[Haskell-cafe] Idea for hackage feature

Daniel Peebles pumpkingod at gmail.com
Thu Sep 16 03:00:48 EDT 2010

As we were discussing in #haskell, it would have to be more involved than
just a taint bit. A listing showing the "taint sources" of a given package
would give you confidence in its good behavior.

For example, if my nice, pure package's taint list showed that my only taint
sources were through my dependencies on base and bytestring, people could
trust my program not to launch missiles behind their backs. This would
essentially involve traversing transitive dependencies and looking for any
module that imports one of the unsafe modules and uses any function from
them (including GHC.Prim). This seems like it could be done fairly
efficiently, if you just try to do it on the module or package level. At the
function level, it would be a lot more computationally intensive, but would
be more or less the same idea.

I like the idea, but I don't think any formal proof of unsafeness is
feasible. We already can't prove arbitrary properties about even our pure
code, and proving stuff about impure code would require modeling the outside
world and proving your code safe under that model. Anyone reading the proof
would have to accept your model of the outside world as well as verifying
your proof.

But maybe one day we'll have way more than just "Stability: experimental;
Version: 0.0.1" on hackage, but instead:

Stability: experimental
Version: 0.0.1
Test coverage: 98%
User stability rating: 86%
User API quality rating: 56%
Local sources of impurity: none
Transitive sources of impurity: bytestring, base
Used by: 37 packages [click to see them]

But that's just a dream, and the impurity measures seem like a decent goal
in the mean time :)


On Thu, Sep 16, 2010 at 8:21 AM, Ivan Lazar Miljenovic <
ivan.miljenovic at gmail.com> wrote:

> On 16 September 2010 16:04, Mitar <mmitar at gmail.com> wrote:
> > Hi!
> >
> > I just got an idea for hackage feature. All functions/modules listed
> > there could have some mark if they or any function/module they use
> > uses an unsafe* function. Of course this will make probably almost
> > everything marked as unsafe, but this is the idea - to raise awareness
> > about that so that you can prefer some function/implementation over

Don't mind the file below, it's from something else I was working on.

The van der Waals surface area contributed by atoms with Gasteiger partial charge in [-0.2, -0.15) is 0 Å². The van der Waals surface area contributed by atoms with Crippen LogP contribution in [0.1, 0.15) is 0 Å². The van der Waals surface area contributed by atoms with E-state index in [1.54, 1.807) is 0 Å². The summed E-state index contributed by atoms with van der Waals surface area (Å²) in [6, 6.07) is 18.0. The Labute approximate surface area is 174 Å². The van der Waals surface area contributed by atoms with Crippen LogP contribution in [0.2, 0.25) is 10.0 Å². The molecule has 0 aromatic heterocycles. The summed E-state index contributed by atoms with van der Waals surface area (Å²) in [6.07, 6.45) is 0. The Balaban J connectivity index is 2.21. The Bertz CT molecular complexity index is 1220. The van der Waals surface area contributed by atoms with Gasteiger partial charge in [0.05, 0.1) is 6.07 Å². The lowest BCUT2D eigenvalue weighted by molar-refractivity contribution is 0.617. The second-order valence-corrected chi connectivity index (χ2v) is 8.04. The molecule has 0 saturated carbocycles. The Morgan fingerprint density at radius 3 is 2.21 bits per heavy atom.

> > another.
> >
> > Of course marking/tagging everything as unsafe is not really useful.
> > Because of this I propose that then community votes/vouches on
> > correctness/stability of implementations and this would then influence
> > the how unsafe given function really is (or is according to community,
> > if we are more precise). Of course it would be even better that every
> > function using unsafe would have also a formal proof but as we cannot
> > believe that we will prove everything in a feasible feature we could
> > maybe opt for such "crowd intelligence" approach. We cannot have a
> > Turing machine, but maybe we can have crowd. ;-)
> >
> > (Of course low number of found bugs and good unit test code coverage
> > can then positively influence crowd, so authors would be motivated to
> > assure that.)
> >
> > Comments? Opinions?
> >
> > Because I really hate that I try to keep my code pure and separate IO
> > from everything else and then somewhere deep in there some unsafe*
> > lurks. (Ah, yes, a side effect of this tagging/marks would be also
> > that you would be able to see where all those unsafe* calls are for a
> > given function, so you would be able to fast jump (with link) to a
> > given line in code and evaluate circumstances in which that unsafe*
> > call is made. And then vote/vouch once you discover that it is
> > probably pretty safe.)
> The problem with this is: unsafe* functions would be better called
> "yesIGuaranteeThatUsingThisFunctionDoesResultInAReferentiallyTransparentEntityAndItsOKForMeToUseIt*".
>  They are "unsafe" in that you shouldn't use them blindly.
> Seeing as how lazy IO relies on various unsafe* functions, as do
> bytestrings, this means that any program that uses them is
> subsequently "tainted".
> A much better idea would be to have some kind of compilation warning
> unless you can prove that you're using the unsafe* function in a safe
> fashion, but such a proof is unlikely to be easily proven in a
> rigorous fashion nor mechanically checkable (and would delay
> compilation times).
> --
> Ivan Lazar Miljenovic
> Ivan.Miljenovic at gmail.com
> IvanMiljenovic.wordpress.com
> _______________________________________________
> Haskell-Cafe mailing list
> Haskell-Cafe at haskell.org
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